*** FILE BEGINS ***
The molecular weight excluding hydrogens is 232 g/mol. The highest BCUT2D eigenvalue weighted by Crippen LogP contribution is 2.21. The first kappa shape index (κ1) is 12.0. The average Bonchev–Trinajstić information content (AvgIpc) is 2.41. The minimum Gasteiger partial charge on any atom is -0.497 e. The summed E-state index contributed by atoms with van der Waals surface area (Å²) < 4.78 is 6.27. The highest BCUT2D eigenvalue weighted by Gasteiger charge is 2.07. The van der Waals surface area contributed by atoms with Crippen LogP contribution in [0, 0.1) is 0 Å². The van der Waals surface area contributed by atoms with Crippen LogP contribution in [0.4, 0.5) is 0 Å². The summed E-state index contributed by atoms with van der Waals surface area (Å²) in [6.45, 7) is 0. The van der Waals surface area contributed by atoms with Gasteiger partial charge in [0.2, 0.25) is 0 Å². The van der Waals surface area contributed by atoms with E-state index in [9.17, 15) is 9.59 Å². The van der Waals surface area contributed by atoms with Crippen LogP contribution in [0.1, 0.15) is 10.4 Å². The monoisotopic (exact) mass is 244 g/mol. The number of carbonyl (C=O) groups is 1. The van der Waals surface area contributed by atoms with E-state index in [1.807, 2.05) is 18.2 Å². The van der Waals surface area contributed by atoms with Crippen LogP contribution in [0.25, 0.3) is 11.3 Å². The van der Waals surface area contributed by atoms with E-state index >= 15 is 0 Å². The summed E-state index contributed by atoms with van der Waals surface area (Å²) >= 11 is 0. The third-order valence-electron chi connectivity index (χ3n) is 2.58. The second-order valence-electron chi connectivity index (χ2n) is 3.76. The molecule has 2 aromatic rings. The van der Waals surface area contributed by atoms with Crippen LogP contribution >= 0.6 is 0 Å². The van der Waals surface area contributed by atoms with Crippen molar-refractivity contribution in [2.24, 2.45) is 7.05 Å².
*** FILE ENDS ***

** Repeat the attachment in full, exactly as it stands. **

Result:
The molecular weight excluding hydrogens is 232 g/mol. The highest BCUT2D eigenvalue weighted by Crippen LogP contribution is 2.21. The first kappa shape index (κ1) is 12.0. The average Bonchev–Trinajstić information content (AvgIpc) is 2.41. The minimum Gasteiger partial charge on any atom is -0.497 e. The summed E-state index contributed by atoms with van der Waals surface area (Å²) < 4.78 is 6.27. The highest BCUT2D eigenvalue weighted by Gasteiger charge is 2.07. The van der Waals surface area contributed by atoms with Crippen LogP contribution in [0, 0.1) is 0 Å². The van der Waals surface area contributed by atoms with Crippen LogP contribution in [0.4, 0.5) is 0 Å². The summed E-state index contributed by atoms with van der Waals surface area (Å²) in [6.45, 7) is 0. The van der Waals surface area contributed by atoms with Gasteiger partial charge in [0.2, 0.25) is 0 Å². The van der Waals surface area contributed by atoms with E-state index in [9.17, 15) is 9.59 Å². The van der Waals surface area contributed by atoms with Crippen LogP contribution in [0.1, 0.15) is 10.4 Å². The monoisotopic (exact) mass is 244 g/mol. The number of carbonyl (C=O) groups is 1. The van der Waals surface area contributed by atoms with E-state index in [1.807, 2.05) is 18.2 Å². The van der Waals surface area contributed by atoms with Crippen LogP contribution in [0.25, 0.3) is 11.3 Å². The van der Waals surface area contributed by atoms with E-state index >= 15 is 0 Å². The summed E-state index contributed by atoms with van der Waals surface area (Å²) >= 11 is 0. The third-order valence-electron chi connectivity index (χ3n) is 2.58. The second-order valence-electron chi connectivity index (χ2n) is 3.76. The molecule has 2 aromatic rings. The van der Waals surface area contributed by atoms with Crippen LogP contribution >= 0.6 is 0 Å². The van der Waals surface area contributed by atoms with Crippen molar-refractivity contribution in [2.24, 2.45) is 7.05 Å².